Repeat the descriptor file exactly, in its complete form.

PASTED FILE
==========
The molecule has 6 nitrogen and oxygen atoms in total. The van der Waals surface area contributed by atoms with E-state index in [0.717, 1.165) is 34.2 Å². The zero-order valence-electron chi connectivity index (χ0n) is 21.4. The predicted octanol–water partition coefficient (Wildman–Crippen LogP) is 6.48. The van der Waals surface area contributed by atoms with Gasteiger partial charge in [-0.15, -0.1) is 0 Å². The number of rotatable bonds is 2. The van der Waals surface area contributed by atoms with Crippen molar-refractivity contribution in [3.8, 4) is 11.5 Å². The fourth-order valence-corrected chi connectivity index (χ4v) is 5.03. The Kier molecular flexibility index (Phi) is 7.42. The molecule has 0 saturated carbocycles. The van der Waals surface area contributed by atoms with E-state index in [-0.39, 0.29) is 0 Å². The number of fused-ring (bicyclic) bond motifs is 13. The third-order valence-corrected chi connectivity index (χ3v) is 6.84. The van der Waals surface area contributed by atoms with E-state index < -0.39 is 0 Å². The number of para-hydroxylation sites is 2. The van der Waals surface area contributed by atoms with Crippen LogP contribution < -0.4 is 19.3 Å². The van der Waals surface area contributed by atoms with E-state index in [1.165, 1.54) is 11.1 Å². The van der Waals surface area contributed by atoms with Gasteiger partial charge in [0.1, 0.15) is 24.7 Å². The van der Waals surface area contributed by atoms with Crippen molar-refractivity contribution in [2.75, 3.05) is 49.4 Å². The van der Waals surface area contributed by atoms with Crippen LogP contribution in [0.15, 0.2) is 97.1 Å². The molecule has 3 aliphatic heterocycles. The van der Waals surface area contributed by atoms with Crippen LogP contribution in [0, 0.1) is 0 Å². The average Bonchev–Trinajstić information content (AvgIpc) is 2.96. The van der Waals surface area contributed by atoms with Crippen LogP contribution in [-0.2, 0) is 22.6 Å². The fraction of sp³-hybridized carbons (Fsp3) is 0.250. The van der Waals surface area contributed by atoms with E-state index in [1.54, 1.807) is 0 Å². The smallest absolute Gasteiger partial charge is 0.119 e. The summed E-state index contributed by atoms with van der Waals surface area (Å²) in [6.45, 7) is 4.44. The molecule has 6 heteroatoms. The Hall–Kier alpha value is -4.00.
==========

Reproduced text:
The molecule has 6 nitrogen and oxygen atoms in total. The van der Waals surface area contributed by atoms with E-state index in [0.717, 1.165) is 34.2 Å². The zero-order valence-electron chi connectivity index (χ0n) is 21.4. The predicted octanol–water partition coefficient (Wildman–Crippen LogP) is 6.48. The van der Waals surface area contributed by atoms with Gasteiger partial charge in [-0.15, -0.1) is 0 Å². The number of rotatable bonds is 2. The van der Waals surface area contributed by atoms with Crippen molar-refractivity contribution in [3.8, 4) is 11.5 Å². The fourth-order valence-corrected chi connectivity index (χ4v) is 5.03. The Kier molecular flexibility index (Phi) is 7.42. The molecule has 0 saturated carbocycles. The van der Waals surface area contributed by atoms with E-state index in [-0.39, 0.29) is 0 Å². The number of fused-ring (bicyclic) bond motifs is 13. The third-order valence-corrected chi connectivity index (χ3v) is 6.84. The van der Waals surface area contributed by atoms with E-state index < -0.39 is 0 Å². The number of para-hydroxylation sites is 2. The van der Waals surface area contributed by atoms with Crippen LogP contribution < -0.4 is 19.3 Å². The van der Waals surface area contributed by atoms with E-state index in [1.165, 1.54) is 11.1 Å². The van der Waals surface area contributed by atoms with Gasteiger partial charge in [0.1, 0.15) is 24.7 Å². The van der Waals surface area contributed by atoms with Crippen molar-refractivity contribution in [2.75, 3.05) is 49.4 Å². The van der Waals surface area contributed by atoms with Crippen LogP contribution in [0.15, 0.2) is 97.1 Å². The molecule has 3 aliphatic heterocycles. The van der Waals surface area contributed by atoms with Crippen LogP contribution in [0, 0.1) is 0 Å². The average Bonchev–Trinajstić information content (AvgIpc) is 2.96. The van der Waals surface area contributed by atoms with Crippen LogP contribution in [-0.2, 0) is 22.6 Å². The fraction of sp³-hybridized carbons (Fsp3) is 0.250. The van der Waals surface area contributed by atoms with E-state index in [1.54, 1.807) is 0 Å². The smallest absolute Gasteiger partial charge is 0.119 e. The summed E-state index contributed by atoms with van der Waals surface area (Å²) in [6.45, 7) is 4.44. The molecule has 6 heteroatoms. The Hall–Kier alpha value is -4.00.